him; but they could not convict him in anything. But they had one heresy against him, that he said the sabbath was not their proper rest.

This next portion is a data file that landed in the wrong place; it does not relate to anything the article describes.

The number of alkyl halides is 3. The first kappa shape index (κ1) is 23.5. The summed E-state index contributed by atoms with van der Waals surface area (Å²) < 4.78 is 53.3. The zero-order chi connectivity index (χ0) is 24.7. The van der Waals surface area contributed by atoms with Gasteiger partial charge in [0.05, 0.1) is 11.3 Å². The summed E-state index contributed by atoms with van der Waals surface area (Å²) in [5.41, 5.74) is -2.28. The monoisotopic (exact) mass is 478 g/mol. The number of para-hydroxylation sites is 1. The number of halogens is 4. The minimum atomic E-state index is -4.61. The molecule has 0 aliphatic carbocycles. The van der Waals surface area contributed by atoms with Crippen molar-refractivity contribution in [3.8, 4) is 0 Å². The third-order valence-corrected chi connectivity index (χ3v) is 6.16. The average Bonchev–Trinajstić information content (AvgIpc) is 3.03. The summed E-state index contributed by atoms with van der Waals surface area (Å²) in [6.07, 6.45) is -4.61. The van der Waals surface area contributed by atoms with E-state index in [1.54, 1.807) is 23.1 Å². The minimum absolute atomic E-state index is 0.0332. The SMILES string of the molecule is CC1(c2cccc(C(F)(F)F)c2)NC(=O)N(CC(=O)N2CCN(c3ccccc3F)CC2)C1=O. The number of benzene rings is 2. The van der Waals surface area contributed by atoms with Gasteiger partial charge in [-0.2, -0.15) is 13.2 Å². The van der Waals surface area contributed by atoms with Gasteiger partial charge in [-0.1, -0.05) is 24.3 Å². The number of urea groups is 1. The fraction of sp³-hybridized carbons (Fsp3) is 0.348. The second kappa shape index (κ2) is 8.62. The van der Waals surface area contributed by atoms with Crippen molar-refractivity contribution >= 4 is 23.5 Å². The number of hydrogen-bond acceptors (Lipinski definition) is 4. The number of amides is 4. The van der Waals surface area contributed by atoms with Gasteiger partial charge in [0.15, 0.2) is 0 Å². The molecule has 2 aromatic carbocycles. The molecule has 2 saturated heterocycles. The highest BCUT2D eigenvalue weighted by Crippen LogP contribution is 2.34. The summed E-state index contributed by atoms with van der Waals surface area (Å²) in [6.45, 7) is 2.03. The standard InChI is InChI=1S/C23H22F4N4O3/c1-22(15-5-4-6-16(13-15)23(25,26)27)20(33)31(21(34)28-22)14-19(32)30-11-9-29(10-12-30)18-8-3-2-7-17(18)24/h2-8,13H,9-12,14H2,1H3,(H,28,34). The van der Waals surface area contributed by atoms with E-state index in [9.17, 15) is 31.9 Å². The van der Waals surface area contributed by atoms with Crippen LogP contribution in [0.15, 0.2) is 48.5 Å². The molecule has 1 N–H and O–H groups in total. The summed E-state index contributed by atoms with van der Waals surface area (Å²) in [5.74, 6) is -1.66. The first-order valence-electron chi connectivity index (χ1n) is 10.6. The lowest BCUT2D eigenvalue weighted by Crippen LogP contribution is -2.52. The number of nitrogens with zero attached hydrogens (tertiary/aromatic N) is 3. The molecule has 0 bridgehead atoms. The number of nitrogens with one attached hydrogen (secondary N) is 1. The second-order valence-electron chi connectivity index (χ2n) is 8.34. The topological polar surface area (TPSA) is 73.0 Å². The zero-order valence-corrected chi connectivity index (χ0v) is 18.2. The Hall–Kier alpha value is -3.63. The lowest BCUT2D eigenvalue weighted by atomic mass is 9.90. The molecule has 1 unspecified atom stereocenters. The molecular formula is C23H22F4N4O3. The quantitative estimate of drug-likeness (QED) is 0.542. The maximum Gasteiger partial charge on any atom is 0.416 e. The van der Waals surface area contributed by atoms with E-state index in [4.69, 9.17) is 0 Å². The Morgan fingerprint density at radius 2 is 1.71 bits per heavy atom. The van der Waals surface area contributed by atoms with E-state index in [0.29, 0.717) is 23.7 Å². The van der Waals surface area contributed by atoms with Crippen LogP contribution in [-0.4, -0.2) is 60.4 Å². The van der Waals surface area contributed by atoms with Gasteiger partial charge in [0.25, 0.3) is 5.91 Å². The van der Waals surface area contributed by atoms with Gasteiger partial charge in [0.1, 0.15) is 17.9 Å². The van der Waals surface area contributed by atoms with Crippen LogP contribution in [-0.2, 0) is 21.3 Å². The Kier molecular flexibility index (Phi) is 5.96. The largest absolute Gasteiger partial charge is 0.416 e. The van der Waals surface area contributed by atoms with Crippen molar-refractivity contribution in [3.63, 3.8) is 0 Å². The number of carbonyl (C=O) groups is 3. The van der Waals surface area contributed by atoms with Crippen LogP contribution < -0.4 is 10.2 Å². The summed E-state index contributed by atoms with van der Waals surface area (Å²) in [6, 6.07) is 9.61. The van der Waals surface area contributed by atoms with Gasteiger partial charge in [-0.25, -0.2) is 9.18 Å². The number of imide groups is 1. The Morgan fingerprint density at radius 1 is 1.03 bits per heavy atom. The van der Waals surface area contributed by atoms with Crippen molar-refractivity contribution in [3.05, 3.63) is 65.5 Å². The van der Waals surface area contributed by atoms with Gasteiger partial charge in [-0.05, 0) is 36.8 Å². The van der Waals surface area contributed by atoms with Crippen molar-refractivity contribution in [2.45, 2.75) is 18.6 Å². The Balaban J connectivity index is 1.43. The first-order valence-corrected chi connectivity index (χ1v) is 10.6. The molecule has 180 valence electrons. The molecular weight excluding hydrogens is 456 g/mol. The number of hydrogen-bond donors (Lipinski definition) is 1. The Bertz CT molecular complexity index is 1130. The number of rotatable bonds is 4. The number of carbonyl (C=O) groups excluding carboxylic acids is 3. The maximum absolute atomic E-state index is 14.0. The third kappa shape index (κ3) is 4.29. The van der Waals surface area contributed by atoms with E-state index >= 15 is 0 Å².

Now that man wrought many cures and good works: he caused the blind to see, he cleansed lepers, he raised the dead, he healed paralytics, who could not move at all, but had only voice, and all their bones in their places; and he gave them strength to walk and run, enjoining it by his word alone. And he did another yet more mighty work, which had been strange even among our gods, he raised from the dead one Lazarus, who had been dead four days, commanding by a word alone that the dead man should be raised, when his body was already corrupted by worms which bred in his wounds. And he commanded the fetid body, which lay in the grave, to run, and as bridegroom from his chamber so he went forth from his grave, full of sweet perfume. And some that were grievously afflicted by demons, and had their dwellings in desert places, and devoured the flesh of their own limbs, and went up and down among creeping things and wild beasts, he caused to dwell in cities in their own houses, and by a word made them reasonable, and caused to become wise and honorable those that were vexed by unclean spirits, and the demons that were in them he sent out into a herd of swine into the sea and drowned them. Again, another who had a withered hand, and lived in suffering, and had not even the half of his body sound, he made whole by a word alone. And a woman who had an issue of blood for a long time, so that because of the discharge all the joints of her bones were seen and shone through like glass, for all the physicians had dismissed her without hope, and had not cleansed her, for there was in her no hope of health at all; but once, as Jesus was passing by she touched from behind the hem of his garments, and in that very hour the strength of her body was restored, and she was made whole, as if she had no affliction, and began to run fast towards her own city of Paneas. And these things happened thus: but the Jews reported that Jesus did these things on the sabbath. And I saw that greater marvels had been wrought by him than by the gods whom we worship. Him then Herod and Archelaus and Philip, and Annas and Caiaphas, with all the people, delivered up to me, to put him on his trial. And because many raised a tumult against me, I commanded that he should be crucified.